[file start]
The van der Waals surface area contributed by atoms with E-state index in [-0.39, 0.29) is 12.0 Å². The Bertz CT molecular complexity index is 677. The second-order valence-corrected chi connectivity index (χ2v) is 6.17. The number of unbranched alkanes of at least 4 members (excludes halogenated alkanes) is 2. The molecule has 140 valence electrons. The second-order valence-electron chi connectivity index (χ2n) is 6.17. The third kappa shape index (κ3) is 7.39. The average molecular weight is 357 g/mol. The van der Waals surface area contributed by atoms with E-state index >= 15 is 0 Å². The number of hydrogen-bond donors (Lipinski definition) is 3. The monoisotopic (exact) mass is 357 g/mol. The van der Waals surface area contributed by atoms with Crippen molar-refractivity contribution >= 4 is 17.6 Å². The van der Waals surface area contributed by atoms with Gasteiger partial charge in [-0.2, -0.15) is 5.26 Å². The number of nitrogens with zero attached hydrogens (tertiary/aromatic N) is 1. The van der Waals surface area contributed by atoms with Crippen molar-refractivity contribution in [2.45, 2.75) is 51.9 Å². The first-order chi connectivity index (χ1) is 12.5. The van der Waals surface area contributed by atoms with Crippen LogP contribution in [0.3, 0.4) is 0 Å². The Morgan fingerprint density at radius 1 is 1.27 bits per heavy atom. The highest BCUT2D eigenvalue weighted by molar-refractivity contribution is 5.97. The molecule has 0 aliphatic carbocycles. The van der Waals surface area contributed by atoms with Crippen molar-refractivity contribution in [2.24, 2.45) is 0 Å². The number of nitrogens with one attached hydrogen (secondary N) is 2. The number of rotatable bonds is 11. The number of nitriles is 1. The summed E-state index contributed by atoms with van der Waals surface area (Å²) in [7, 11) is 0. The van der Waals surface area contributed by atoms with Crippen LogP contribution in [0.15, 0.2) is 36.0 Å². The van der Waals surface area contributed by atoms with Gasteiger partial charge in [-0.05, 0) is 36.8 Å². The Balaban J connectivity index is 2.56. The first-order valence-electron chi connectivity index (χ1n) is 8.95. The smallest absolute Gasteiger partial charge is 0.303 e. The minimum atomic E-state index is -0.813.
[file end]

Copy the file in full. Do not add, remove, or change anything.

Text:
The van der Waals surface area contributed by atoms with E-state index in [-0.39, 0.29) is 12.0 Å². The Bertz CT molecular complexity index is 677. The second-order valence-corrected chi connectivity index (χ2v) is 6.17. The number of unbranched alkanes of at least 4 members (excludes halogenated alkanes) is 2. The molecule has 140 valence electrons. The second-order valence-electron chi connectivity index (χ2n) is 6.17. The third kappa shape index (κ3) is 7.39. The average molecular weight is 357 g/mol. The van der Waals surface area contributed by atoms with E-state index >= 15 is 0 Å². The number of hydrogen-bond donors (Lipinski definition) is 3. The monoisotopic (exact) mass is 357 g/mol. The van der Waals surface area contributed by atoms with Crippen molar-refractivity contribution >= 4 is 17.6 Å². The van der Waals surface area contributed by atoms with Gasteiger partial charge in [-0.2, -0.15) is 5.26 Å². The number of nitrogens with zero attached hydrogens (tertiary/aromatic N) is 1. The van der Waals surface area contributed by atoms with Crippen molar-refractivity contribution in [2.45, 2.75) is 51.9 Å². The first-order chi connectivity index (χ1) is 12.5. The van der Waals surface area contributed by atoms with Crippen LogP contribution in [0.3, 0.4) is 0 Å². The Morgan fingerprint density at radius 1 is 1.27 bits per heavy atom. The highest BCUT2D eigenvalue weighted by molar-refractivity contribution is 5.97. The molecule has 0 aliphatic carbocycles. The van der Waals surface area contributed by atoms with Crippen molar-refractivity contribution in [2.24, 2.45) is 0 Å². The number of nitrogens with one attached hydrogen (secondary N) is 2. The number of rotatable bonds is 11. The number of nitriles is 1. The summed E-state index contributed by atoms with van der Waals surface area (Å²) in [7, 11) is 0. The van der Waals surface area contributed by atoms with Crippen LogP contribution in [0.15, 0.2) is 36.0 Å². The van der Waals surface area contributed by atoms with Gasteiger partial charge in [-0.05, 0) is 36.8 Å². The Balaban J connectivity index is 2.56. The first-order valence-electron chi connectivity index (χ1n) is 8.95. The smallest absolute Gasteiger partial charge is 0.303 e. The minimum atomic E-state index is -0.813.